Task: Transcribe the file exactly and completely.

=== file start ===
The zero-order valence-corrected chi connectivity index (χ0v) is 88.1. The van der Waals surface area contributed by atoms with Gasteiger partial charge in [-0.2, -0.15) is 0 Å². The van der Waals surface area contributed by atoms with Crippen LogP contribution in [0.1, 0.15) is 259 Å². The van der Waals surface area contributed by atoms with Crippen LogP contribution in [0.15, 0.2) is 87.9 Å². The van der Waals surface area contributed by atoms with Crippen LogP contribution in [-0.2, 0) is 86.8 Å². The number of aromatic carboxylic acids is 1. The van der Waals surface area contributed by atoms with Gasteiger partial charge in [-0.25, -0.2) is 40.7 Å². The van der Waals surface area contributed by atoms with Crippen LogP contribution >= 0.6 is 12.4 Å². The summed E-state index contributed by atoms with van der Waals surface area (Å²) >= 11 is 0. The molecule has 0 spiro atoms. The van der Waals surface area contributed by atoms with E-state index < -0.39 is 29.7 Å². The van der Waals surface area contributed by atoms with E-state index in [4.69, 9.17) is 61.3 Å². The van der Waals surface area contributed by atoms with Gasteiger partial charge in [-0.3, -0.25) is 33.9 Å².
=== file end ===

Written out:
The zero-order valence-corrected chi connectivity index (χ0v) is 88.1. The van der Waals surface area contributed by atoms with Gasteiger partial charge in [-0.2, -0.15) is 0 Å². The van der Waals surface area contributed by atoms with Crippen LogP contribution in [0.1, 0.15) is 259 Å². The van der Waals surface area contributed by atoms with Crippen LogP contribution in [0.15, 0.2) is 87.9 Å². The van der Waals surface area contributed by atoms with Crippen LogP contribution in [-0.2, 0) is 86.8 Å². The number of aromatic carboxylic acids is 1. The van der Waals surface area contributed by atoms with Gasteiger partial charge in [-0.25, -0.2) is 40.7 Å². The van der Waals surface area contributed by atoms with Crippen LogP contribution >= 0.6 is 12.4 Å². The summed E-state index contributed by atoms with van der Waals surface area (Å²) >= 11 is 0. The molecule has 0 spiro atoms. The van der Waals surface area contributed by atoms with E-state index < -0.39 is 29.7 Å². The van der Waals surface area contributed by atoms with E-state index in [4.69, 9.17) is 61.3 Å². The van der Waals surface area contributed by atoms with Gasteiger partial charge in [-0.3, -0.25) is 33.9 Å².